U.S. officials said on Thursday they were sending more than $ 505 million in reimbursement checks to nearly 1.18 million people affected by a massive payday loan scheme run by the convicted former racing driver and racketeer Scott Tucker.
The payment announced by the Federal Trade Commission, which works with the Department of Justice, stems from a $ 1.27 billion civil judgment the FTC won in September 2016 against Tucker, who ran AMG Services Inc., and some of its companies.
The money will go to consumers who got loans from seven wallets formerly managed by AMG: Advantage Cash Services, Ameriloan, 500FastCash, OneClickCash, Star Cash Processing, UnitedCashLoans and USFastCash.
Tucker, 56, of Overland Park, Kansas, is appealing his October 2017 conviction for racketeering and other charges, and his sentence of 16 years and eight months in prison.
His case stems from a federal crackdown on people who exploit cash-strapped consumers by charging exorbitant interest rates and fees on short-term loans, some of which could squeeze borrowers out of cash. pays to the other.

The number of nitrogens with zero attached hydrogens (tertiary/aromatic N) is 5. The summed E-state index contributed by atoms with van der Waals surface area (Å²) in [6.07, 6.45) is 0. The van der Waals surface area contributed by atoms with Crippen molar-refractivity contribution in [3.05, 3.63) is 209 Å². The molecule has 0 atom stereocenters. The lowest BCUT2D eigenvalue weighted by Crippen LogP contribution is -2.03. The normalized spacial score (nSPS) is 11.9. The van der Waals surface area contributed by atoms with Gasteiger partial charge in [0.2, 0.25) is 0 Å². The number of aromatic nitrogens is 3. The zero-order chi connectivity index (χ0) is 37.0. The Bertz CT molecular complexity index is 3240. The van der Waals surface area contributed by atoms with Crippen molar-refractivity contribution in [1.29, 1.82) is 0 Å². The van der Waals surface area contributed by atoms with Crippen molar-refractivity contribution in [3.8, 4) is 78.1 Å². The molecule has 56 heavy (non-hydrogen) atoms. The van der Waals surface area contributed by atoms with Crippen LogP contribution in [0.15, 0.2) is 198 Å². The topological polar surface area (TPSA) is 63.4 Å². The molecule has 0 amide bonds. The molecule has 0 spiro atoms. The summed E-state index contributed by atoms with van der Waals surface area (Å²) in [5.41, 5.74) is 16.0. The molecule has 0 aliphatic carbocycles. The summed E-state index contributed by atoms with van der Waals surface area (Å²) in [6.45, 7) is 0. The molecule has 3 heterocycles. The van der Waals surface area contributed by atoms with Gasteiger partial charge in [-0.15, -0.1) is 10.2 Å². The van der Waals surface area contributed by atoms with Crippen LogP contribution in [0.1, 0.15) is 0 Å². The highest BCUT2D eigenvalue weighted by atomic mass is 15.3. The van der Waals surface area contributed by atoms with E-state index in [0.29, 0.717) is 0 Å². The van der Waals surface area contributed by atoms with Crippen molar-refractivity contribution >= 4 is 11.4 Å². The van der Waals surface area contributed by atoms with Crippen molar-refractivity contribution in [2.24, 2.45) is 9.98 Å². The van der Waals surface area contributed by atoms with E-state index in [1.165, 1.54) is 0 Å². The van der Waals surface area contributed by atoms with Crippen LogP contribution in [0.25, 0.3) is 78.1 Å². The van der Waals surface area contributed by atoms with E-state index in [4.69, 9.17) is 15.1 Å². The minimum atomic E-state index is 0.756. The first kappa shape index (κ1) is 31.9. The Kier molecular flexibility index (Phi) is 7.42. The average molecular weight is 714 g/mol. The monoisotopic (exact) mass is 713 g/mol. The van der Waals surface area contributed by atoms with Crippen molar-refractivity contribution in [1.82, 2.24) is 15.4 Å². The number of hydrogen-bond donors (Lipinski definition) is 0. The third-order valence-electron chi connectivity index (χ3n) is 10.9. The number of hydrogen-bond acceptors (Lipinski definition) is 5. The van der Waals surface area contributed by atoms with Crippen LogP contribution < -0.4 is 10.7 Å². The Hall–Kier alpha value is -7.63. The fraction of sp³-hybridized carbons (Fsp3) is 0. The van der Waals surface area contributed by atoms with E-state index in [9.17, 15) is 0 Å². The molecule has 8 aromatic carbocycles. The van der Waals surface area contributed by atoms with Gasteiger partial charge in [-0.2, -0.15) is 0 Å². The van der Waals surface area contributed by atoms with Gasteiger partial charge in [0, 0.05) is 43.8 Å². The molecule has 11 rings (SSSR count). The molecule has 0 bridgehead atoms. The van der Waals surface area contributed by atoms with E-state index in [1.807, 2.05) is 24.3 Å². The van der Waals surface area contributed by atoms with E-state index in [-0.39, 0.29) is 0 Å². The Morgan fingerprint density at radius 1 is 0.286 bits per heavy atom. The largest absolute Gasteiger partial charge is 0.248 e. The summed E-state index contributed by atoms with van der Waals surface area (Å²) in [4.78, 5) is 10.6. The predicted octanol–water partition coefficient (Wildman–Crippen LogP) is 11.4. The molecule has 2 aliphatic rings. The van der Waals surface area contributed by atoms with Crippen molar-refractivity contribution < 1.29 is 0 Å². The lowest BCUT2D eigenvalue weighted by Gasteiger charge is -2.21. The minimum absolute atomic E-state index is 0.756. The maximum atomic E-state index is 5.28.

Prosecutors said Tucker’s companies regularly charged interest rates of up to 700% and benefited more than 4 million consumers from 1997 to 2013.
Tucker argues in his appeal that the trial judge mistakenly instructed the jury and improperly prevented them from providing evidence to support his view that the interest rate caps of the state did not apply to its loans.
The $ 1.27 billion judgment is the largest contentious judgment won by the FTC.
A lawyer who defended AMG at the start of this case, Andrew Smith, is now director of the FTC’s consumer protection office.
US Bancorp, where Tucker was a long-time client, agreed to a $ 528 million fine in February for violating federal bank secrecy law, including failing to report Tucker’s suspicious activity in a timely manner.